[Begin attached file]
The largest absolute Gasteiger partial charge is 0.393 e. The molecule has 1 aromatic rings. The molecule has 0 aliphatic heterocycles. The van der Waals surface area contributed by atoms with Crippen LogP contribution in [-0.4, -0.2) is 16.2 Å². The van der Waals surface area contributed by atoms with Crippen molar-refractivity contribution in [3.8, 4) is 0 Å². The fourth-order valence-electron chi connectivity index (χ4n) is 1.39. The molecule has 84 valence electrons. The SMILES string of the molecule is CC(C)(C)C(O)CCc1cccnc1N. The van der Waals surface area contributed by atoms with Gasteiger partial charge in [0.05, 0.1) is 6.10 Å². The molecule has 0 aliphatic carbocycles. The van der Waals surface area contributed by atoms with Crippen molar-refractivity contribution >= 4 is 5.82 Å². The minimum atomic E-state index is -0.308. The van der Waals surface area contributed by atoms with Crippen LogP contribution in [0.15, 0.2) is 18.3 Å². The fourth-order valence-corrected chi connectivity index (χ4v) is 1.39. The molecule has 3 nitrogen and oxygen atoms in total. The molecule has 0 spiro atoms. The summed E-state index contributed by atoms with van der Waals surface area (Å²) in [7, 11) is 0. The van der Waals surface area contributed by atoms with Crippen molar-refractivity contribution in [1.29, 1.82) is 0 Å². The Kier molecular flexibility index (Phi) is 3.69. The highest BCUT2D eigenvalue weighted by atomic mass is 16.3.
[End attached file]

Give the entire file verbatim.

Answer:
The largest absolute Gasteiger partial charge is 0.393 e. The molecule has 1 aromatic rings. The molecule has 0 aliphatic heterocycles. The van der Waals surface area contributed by atoms with Crippen LogP contribution in [-0.4, -0.2) is 16.2 Å². The van der Waals surface area contributed by atoms with Crippen molar-refractivity contribution in [3.8, 4) is 0 Å². The fourth-order valence-electron chi connectivity index (χ4n) is 1.39. The molecule has 84 valence electrons. The SMILES string of the molecule is CC(C)(C)C(O)CCc1cccnc1N. The van der Waals surface area contributed by atoms with Gasteiger partial charge in [0.05, 0.1) is 6.10 Å². The molecule has 0 aliphatic carbocycles. The van der Waals surface area contributed by atoms with Crippen molar-refractivity contribution >= 4 is 5.82 Å². The minimum atomic E-state index is -0.308. The van der Waals surface area contributed by atoms with Crippen LogP contribution in [0.15, 0.2) is 18.3 Å². The fourth-order valence-corrected chi connectivity index (χ4v) is 1.39. The molecule has 3 nitrogen and oxygen atoms in total. The molecule has 0 spiro atoms. The summed E-state index contributed by atoms with van der Waals surface area (Å²) in [7, 11) is 0. The van der Waals surface area contributed by atoms with Crippen molar-refractivity contribution in [1.29, 1.82) is 0 Å². The Kier molecular flexibility index (Phi) is 3.69. The highest BCUT2D eigenvalue weighted by atomic mass is 16.3.